Much has been written about the future of work—how jobs may change, which types will be eliminated, which new ones will be created, and what organizations and institutions must do to prepare for the changes ahead. But because technology is constantly evolving, there will always be something new to report.
Case in point: The Future of Work in America, a new report from the McKinsey Global Institute that explores automation’s potential effects on jobs in the United States. Among the key takeaways:
- According to previous McKinsey research, less than 5 percent of occupations can be entirely automated, but within 60 percent of jobs, at least 30 percent of activities could be automated. Put another way, “What lies ahead is not a sudden robot takeover, but a period of ongoing and perhaps accelerated change in how work is organized and the mix of jobs in the economy,” the report states.
As machines take over routine and some physical tasks, the demand for work requiring emotional, creative, technological, and other cognitive skills will grow. All workers will need to adapt.
- The report points out one “worrisome trend”—the hollowing out of middle-wage jobs. According to the research, middle-wage jobs could decline by 3.4 percent by 2030. At the same time, McKinsey estimates that employment in the highest-wage jobs could grow by 3.8 percent—but only if workers acquire the necessary education and skills.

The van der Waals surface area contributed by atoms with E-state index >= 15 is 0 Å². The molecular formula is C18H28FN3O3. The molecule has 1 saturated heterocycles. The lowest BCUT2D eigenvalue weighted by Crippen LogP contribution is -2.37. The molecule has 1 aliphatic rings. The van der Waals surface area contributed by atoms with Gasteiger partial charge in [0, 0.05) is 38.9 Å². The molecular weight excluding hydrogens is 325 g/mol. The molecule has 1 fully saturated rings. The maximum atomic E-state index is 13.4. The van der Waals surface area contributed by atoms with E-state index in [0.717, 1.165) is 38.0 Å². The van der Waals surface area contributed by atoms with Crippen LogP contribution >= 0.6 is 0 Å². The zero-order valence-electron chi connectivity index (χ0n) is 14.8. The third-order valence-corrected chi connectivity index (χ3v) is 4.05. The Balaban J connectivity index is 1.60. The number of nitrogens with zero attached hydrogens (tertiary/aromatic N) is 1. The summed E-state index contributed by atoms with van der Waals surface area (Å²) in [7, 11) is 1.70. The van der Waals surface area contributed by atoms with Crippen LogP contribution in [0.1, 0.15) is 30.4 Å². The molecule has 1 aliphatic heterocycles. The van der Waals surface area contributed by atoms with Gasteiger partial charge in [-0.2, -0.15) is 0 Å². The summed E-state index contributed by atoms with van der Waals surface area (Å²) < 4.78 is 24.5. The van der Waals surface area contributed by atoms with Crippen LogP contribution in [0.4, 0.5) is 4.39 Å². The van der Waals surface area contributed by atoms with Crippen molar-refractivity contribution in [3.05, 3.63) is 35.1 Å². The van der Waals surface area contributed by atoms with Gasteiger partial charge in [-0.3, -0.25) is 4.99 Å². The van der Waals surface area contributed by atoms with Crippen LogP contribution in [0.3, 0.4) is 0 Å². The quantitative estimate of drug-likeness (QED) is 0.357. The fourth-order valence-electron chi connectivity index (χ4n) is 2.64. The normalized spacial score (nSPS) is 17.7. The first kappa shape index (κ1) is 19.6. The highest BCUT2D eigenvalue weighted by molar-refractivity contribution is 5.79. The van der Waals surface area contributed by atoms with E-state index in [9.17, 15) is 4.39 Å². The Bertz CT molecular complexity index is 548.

According to McKinsey, this issue is critical—creating career pathways to help people move up and finding sources of future middle-wage jobs is “essential to sustaining the US middle class.”
It’s also essential to organizational success. For business leaders, that means directing focus on learning and development. According to McKinsey, employers will be the natural providers of training and continuous learning opportunities. Here are five ways to get started:
- Make learning—reskilling, upskilling, and continuous—a top priority.
- Use data, feedback, and other methods to determine individual and organizational learning needs.
- Concentrate on employees’ skills instead of their job descriptions. By doing so, it will be easier to forge new pathways for reskilling, upskilling and development.
- Take the lead: Don’t wait for employees to ask about learning and training resources. Provide a range of options and make sure every employee knows how to find them.
- Stay vigilant: Learning is not only critical to success, it is fast becoming a continuous and lifelong endeavor. Make sure you provide your employees with the knowledge and resources to keep up.
The good news is that learning budgets are growing and business leaders are increasingly seeing the strong connection between learning and performance. Organizations that work to fully understand the link will be better equipped for success in the future, both near and far.
Jen is an award-winning journalist who writes about workplace productivity and technology for Vitalyst. She believes in the power of using plain language, especially when writing about technology, and lists “achieving and enabling clarity” among her life goals.